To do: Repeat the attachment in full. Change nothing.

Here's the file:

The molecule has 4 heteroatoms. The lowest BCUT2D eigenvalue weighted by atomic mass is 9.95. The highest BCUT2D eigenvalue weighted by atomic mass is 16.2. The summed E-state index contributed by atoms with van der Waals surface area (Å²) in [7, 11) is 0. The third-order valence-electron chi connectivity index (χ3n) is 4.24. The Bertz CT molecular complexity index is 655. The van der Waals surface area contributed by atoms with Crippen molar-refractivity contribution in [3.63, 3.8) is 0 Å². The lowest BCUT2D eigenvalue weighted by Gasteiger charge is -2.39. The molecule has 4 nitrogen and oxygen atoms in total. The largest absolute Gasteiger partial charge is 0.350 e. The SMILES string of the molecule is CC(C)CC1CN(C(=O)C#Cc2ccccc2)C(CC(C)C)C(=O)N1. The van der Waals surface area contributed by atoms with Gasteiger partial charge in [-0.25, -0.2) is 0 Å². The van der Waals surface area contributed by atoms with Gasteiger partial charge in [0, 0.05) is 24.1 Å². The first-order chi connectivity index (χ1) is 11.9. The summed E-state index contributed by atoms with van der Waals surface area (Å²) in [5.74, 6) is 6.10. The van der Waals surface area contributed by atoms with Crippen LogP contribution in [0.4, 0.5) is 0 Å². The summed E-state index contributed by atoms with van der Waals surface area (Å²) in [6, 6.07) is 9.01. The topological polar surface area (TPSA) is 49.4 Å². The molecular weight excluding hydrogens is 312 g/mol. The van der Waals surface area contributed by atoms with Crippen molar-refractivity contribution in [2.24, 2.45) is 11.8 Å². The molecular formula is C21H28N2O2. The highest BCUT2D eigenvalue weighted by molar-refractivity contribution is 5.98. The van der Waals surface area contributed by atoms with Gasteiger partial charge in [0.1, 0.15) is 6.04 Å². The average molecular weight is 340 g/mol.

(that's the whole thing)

The molecule has 4 heteroatoms. The lowest BCUT2D eigenvalue weighted by atomic mass is 9.95. The highest BCUT2D eigenvalue weighted by atomic mass is 16.2. The summed E-state index contributed by atoms with van der Waals surface area (Å²) in [7, 11) is 0. The third-order valence-electron chi connectivity index (χ3n) is 4.24. The Bertz CT molecular complexity index is 655. The van der Waals surface area contributed by atoms with Crippen molar-refractivity contribution in [3.63, 3.8) is 0 Å². The lowest BCUT2D eigenvalue weighted by Gasteiger charge is -2.39. The molecule has 4 nitrogen and oxygen atoms in total. The largest absolute Gasteiger partial charge is 0.350 e. The SMILES string of the molecule is CC(C)CC1CN(C(=O)C#Cc2ccccc2)C(CC(C)C)C(=O)N1. The van der Waals surface area contributed by atoms with Gasteiger partial charge in [-0.25, -0.2) is 0 Å². The van der Waals surface area contributed by atoms with Gasteiger partial charge in [0, 0.05) is 24.1 Å². The first-order chi connectivity index (χ1) is 11.9. The summed E-state index contributed by atoms with van der Waals surface area (Å²) in [5.74, 6) is 6.10. The van der Waals surface area contributed by atoms with Crippen LogP contribution in [0.4, 0.5) is 0 Å². The summed E-state index contributed by atoms with van der Waals surface area (Å²) in [6, 6.07) is 9.01. The topological polar surface area (TPSA) is 49.4 Å². The molecular weight excluding hydrogens is 312 g/mol. The van der Waals surface area contributed by atoms with Crippen molar-refractivity contribution in [2.24, 2.45) is 11.8 Å². The molecular formula is C21H28N2O2. The highest BCUT2D eigenvalue weighted by molar-refractivity contribution is 5.98. The van der Waals surface area contributed by atoms with Gasteiger partial charge in [0.1, 0.15) is 6.04 Å². The average molecular weight is 340 g/mol.